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New Computer Virus Worries

A new computer virus is the first ever to infect picture files, an anti-virus firm reported Thursday, making sharing family photos on the Internet a potentially dangerous activity.

The virus, dubbed Perrun, is not currently infecting computers but worries anti-virus experts because it is the first to cross from program infection into data files, long considered safe from malicious data.

"Our concern is more for what might be coming," said Vincent Gullotto, head anti-virus researcher at McAfee Security. "Potentially, no file type could be safe."

CBS Radio News Computer Consultant Larry Magid says most viruses we see are actually little software programs that infect your computer when they are run. In this case, the virus hides inside a file containing a digital photograph, a type of file previously thought to be safe from infection. Magid says so far the threat is purely theoretical. No one has been infected and there is no immediate danger. However, some experts worry that it could foreshadow a dangerous trend.

Perrun still needs some tweaking to become dangerous. The virus arrives via e-mail or a floppy disk as an executable file. Security experts always warn against opening programs sent as e-mail attachments.

Once run, the file drops an "extractor" component onto the victim's hard drive. When a computer user clicks on a picture file with the extension .JPG -- a common picture file found on the Web -- it is infected before it appears. Because the picture displays normally, Gullotto said, the victim may not know there's anything wrong.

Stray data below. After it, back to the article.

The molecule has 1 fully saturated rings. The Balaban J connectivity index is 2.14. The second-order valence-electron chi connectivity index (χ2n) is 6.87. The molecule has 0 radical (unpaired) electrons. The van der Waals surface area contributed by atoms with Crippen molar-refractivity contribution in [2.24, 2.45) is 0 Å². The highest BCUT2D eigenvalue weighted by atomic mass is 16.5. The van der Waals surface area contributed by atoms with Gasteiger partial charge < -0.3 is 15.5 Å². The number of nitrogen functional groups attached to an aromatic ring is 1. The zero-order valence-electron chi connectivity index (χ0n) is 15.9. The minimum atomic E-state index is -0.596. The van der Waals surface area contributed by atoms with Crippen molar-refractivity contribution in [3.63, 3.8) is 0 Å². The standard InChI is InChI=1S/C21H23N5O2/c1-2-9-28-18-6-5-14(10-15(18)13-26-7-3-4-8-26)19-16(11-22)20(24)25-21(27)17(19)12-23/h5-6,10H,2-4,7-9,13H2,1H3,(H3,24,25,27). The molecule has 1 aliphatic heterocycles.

In its current form, an infected JPG file sent to a friend or placed on a Web site isn't dangerous without the extractor file. But Gullotto said there's no reason a virus writer couldn't stuff the entire virus code into the JPG, making the picture file a virus itself.

That evolution should make computer users think twice about sending pictures -- or any other media -- over the Internet, Gullotto said.

"I think there's a possibility that this could change the playing field," he said. "Going forward, we may have to rethink about distributing JPGs."

McAfee researchers received the virus from its creator. Gullotto declined to identify the author, and McAfee anti-virus software can detect and remove Perrun.

Perrun is known as a proof-of-concept virus, and does not cause damage. Gullotto said he fears that virus writers may use Perrun as a template to create a more destructive version.

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